Last week as my plane touched down on the Sydney runway, these words came to mind: What would have happened if I didn’t go??
I had just returned after a week long trip to our factory in China and felt relieved that I had been able to go during production of our first order. For us, this first shipment is the culmination of a year long gestation, these are not just our products, they are our babies. Over the course of the development we have discovered, overcome, solved and circumnavigated many “issues”. Over the year I have pictured the container arriving many times, whenever I see the freight trains pulling their haul across the tracks I silently remind myself “one day one of those will be coming for me.” But, the thought that follows is “what if it goes wrong?”
You see, many companies manufacture in far away countries, they design, they pay, they send their money and then they wait…. Sometimes the stock arrives just perfect and all is good, sometimes not so good. For a large company it is possible to accept some mishaps and know that the business will continue onwards. For us, as a fresh, tiny business it’s a risk we can’t afford to take.
When I decided to make the trip I was hoping I’d come home and say “well that was a waste of time!” I was hoping that everything would go smoothly and I’d wonder why I was ever worried in the first place. Of course, that isn’t quite what happened.
There were a fair few 'surprises'.
When I really think it through, they were almost all things that most people wouldn’t pick up except Jess and I but that just doesn’t make it ok! I’ll tell you one: we have stickers that go on the box to show the colour of the locker inside. Five colours were perfect but one was not. Would it really have mattered? Well maybe not much but for us the details count. We want our customers to know that we’re making good stuff, that we are paying attention to the small things and that kind of thinking runs through the business at every level. Having a slightly off colour label may not win us or loose us sales but it’s a small detail that we could easily get right and not doing so would feel like laziness.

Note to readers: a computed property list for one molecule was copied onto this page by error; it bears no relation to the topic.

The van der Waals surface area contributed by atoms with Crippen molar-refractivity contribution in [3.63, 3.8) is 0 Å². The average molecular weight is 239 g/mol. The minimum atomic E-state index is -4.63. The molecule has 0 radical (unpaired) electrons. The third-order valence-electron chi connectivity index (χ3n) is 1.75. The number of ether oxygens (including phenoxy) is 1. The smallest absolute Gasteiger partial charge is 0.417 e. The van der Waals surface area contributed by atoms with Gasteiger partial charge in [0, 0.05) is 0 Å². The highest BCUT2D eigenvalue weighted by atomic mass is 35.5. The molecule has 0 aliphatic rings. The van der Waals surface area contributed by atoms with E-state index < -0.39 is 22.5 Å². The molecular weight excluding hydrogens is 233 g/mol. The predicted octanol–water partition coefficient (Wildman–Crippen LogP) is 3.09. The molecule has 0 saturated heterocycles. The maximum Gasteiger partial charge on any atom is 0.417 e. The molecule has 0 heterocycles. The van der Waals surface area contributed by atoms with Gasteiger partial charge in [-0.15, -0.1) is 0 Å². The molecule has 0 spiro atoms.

Being able to see every element of our product in person has given me great insight and understanding that will really guide our design and manufacturing in the future. By understand how, where and by who it’s made it can guide what we see as possible. One little example is that when we first started this journey I asked whether it was possible to have the insides of the lockers a different colour from the outside (wouldn’t that be cool?) but now I’ve seen the enormous powder coating machines I understand that was a really dumb question! Given the way they are hung and sprayed that just isn’t possible.
Going to the factory myself also builds trust. Something that is often overlooked is that trust goes both ways. Just as I may have been unsure about sending big chunks of money to a factory in China, they would also be unsure about ordering all the materials and then producing all those products for some person in Australia. We both need to have some faith in the integrity of each other for the deal to work. Human to human, relationships are built. The hospitality I was shown was overwhelming and this trip really made me fall more in love with the huge, ancient, complex country that is China.
Now I'm back home and waiting (impatiently) for our container to get here I feel pretty confident that there aren't any surprises left!